Creating the best European skull mounts requires following the right taxidermy care in the field and after getting your animal home. In recent years, more and more hunters are taking the DIY approach to making their own European mounts as a fun way to enhance their hunting experiences.
Whether you want to create the mount yourself or rely on a qualified and experienced taxidermist, you still need to follow the right steps to prepare your skull mount for the best results.
Step #1: Field Dress Your Animal
If you intend to enjoy the meat from the animal, take the time to carefully field dress it to remove the “guts.” For large skull mounts like deer mounts, elk mounts, and beak skull mounts, you still want to make sure that you do not cut too far above the front legs when dressing the animal.
For smaller game animals, if you want a complete skeleton of the animal, carefully field dress it to remove the “guts,” and then place it into a plastic bag. Put the animal inside a cooler with ice.
Step #2: Remove the Skin from the Animal
You will need to carefully remove the skin from the animal, including the skull. Be careful to not jab the knife you are using into the skull, as this can damage it. Instead, make careful incisions around the neck and then slide the knife under the skin, in between the flesh, to loosen it.
Step #3: Remove the Head from the Animal
Once the skin has been removed from the animal, you will want to carefully remove the head from the animal. Once the head is removed, carefully remove the brains and the eyes.
If you are creating a skeleton of a smaller animal, then you would not remove the head, yet you would still remove the skin carefully and remove as much excess flesh as possible without damaging the bones.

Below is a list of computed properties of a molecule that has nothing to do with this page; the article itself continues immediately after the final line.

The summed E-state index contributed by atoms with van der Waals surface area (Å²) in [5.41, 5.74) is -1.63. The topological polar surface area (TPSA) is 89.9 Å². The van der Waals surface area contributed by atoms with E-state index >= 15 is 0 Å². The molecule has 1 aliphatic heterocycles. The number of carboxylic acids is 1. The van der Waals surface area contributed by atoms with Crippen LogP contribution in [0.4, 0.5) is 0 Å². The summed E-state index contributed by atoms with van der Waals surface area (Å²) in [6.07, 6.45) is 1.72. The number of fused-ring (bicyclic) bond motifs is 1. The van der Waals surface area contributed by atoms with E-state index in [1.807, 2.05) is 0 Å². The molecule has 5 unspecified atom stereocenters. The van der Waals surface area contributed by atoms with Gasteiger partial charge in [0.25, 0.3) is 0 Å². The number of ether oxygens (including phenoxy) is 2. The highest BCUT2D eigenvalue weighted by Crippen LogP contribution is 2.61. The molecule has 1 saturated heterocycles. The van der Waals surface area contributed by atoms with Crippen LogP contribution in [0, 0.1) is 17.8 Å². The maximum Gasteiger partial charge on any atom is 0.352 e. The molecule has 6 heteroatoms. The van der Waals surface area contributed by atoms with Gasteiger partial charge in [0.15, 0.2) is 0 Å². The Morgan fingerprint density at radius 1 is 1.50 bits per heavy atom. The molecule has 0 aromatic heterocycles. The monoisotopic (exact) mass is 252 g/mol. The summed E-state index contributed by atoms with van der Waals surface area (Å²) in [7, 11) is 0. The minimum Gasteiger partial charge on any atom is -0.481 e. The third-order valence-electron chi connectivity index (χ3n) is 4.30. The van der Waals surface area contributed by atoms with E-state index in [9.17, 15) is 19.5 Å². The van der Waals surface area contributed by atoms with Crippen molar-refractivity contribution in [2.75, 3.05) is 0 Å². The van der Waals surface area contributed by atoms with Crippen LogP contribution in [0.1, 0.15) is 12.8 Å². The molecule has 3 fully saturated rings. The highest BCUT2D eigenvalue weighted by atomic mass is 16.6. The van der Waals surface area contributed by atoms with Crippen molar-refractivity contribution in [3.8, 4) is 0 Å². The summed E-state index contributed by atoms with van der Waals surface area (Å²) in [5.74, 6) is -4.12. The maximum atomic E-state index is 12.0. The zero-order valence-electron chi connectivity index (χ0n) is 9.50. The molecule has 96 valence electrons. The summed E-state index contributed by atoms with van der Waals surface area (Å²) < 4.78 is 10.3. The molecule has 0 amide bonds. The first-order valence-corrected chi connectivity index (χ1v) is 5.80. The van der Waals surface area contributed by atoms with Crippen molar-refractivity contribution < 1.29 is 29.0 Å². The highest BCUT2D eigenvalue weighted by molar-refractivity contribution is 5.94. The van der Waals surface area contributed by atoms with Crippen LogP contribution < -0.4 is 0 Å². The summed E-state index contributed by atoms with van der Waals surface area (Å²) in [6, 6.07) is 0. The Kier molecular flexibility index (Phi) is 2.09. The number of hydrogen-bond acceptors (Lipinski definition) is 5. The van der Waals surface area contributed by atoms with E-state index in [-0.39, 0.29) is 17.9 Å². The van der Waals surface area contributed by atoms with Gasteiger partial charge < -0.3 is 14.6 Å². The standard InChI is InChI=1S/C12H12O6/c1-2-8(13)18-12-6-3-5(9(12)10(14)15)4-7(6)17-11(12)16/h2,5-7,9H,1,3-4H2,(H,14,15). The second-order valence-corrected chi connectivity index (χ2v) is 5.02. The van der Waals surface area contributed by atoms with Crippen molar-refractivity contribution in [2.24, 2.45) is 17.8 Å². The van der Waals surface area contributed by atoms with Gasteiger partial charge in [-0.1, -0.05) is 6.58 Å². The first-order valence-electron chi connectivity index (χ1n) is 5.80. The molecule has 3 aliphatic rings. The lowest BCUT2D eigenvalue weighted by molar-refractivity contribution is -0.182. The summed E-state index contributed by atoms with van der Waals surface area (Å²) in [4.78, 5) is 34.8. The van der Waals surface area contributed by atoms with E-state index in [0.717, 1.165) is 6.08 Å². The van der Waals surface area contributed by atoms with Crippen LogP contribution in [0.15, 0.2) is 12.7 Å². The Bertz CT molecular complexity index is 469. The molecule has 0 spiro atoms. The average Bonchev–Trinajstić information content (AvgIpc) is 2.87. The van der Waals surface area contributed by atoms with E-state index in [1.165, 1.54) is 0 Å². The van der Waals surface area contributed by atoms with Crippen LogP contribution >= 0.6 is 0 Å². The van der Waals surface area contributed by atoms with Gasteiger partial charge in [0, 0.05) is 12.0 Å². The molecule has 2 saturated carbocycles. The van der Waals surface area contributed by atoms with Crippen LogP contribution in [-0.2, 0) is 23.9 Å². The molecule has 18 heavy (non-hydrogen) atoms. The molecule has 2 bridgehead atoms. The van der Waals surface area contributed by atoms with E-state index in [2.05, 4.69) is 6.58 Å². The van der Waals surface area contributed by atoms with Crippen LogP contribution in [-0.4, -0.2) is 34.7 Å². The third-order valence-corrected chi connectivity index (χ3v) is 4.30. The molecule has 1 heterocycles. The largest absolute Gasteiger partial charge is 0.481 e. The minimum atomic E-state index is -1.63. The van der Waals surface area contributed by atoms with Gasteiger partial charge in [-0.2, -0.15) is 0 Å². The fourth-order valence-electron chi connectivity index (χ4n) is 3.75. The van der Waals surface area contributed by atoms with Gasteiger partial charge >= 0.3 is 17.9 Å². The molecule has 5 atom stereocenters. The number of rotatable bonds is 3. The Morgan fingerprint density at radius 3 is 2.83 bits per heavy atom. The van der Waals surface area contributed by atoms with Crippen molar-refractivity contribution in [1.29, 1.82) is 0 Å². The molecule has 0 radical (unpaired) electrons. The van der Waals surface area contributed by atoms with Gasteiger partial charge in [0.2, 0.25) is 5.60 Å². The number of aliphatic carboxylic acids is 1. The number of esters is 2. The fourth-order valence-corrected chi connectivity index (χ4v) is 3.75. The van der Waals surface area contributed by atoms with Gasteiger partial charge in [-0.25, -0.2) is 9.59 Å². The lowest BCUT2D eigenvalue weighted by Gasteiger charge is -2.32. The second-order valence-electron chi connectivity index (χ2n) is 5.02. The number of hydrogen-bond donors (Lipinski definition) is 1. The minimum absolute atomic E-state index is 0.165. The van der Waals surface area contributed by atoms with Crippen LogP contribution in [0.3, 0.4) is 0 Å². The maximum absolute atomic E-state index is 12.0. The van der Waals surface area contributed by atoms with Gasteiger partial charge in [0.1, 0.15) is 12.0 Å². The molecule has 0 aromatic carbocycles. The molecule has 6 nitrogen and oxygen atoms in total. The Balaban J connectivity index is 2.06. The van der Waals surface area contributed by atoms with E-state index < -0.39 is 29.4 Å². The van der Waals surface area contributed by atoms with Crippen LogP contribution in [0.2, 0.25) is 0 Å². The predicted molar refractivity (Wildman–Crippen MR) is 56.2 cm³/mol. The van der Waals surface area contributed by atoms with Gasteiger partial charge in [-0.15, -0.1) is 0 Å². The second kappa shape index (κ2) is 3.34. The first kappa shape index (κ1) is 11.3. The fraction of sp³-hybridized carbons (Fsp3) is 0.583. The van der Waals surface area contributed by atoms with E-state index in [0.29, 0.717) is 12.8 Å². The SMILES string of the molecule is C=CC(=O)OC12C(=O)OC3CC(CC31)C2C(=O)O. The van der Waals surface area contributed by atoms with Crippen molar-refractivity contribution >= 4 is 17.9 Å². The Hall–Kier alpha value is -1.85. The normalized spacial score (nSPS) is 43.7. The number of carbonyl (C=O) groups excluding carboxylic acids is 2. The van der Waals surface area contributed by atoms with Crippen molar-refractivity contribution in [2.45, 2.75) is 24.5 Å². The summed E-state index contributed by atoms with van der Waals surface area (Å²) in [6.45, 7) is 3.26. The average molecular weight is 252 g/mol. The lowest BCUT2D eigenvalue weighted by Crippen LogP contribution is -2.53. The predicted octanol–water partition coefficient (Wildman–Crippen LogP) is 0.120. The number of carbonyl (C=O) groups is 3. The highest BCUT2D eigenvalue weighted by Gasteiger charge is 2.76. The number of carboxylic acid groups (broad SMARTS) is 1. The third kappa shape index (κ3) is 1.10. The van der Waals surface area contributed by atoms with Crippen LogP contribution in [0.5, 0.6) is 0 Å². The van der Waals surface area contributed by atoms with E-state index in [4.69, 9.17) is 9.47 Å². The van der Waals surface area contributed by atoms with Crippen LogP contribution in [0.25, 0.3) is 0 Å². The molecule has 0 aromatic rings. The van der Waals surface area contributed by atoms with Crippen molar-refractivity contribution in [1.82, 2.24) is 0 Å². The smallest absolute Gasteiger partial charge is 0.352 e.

Step #4: Deep Freeze the Animal
You need to preserve the animal by freezing it. You want to freeze it whether you are going to take the DIY approach or send the animal off to your taxidermist to create the skull mount or skeleton.
How to DIY a Skull Mount
You will need to invest in your own Dermestid beetle colony. You don’t need a large colony to clean skulls. A small colony of a few hundred beetles will work just fine. Just keep in mind that the speed of cleaning and the size of the skull will be different based on the size of your colony.
Larger colonies will clean skulls faster. If you only clean a few skulls every year, then maintaining a smaller colony is better than building a huge colony of thousands of beetles.
Once your Dermestid beetle colony is established, you just put the skull or small animal in with the beetles. The beetles will go to work at removing all the remaining flesh, fat, and any skin or hair you missed.
The best thing about using Dermestid beetles is they will not damage the bones or any delicate structures like other cleaning methods can and will do.
After the skull is cleaned, it is ready for mounting. You may want to whiten the skull using an appropriate whitener before mounting it.
To learn more about DIY skull cleaning, starting a Dermestid beetle colony, or instructions on how to ship your skull to have us clean it for you, please feel free to contact Kodiak Bones & Bugs Taxidermy at (907) 942-2847 today!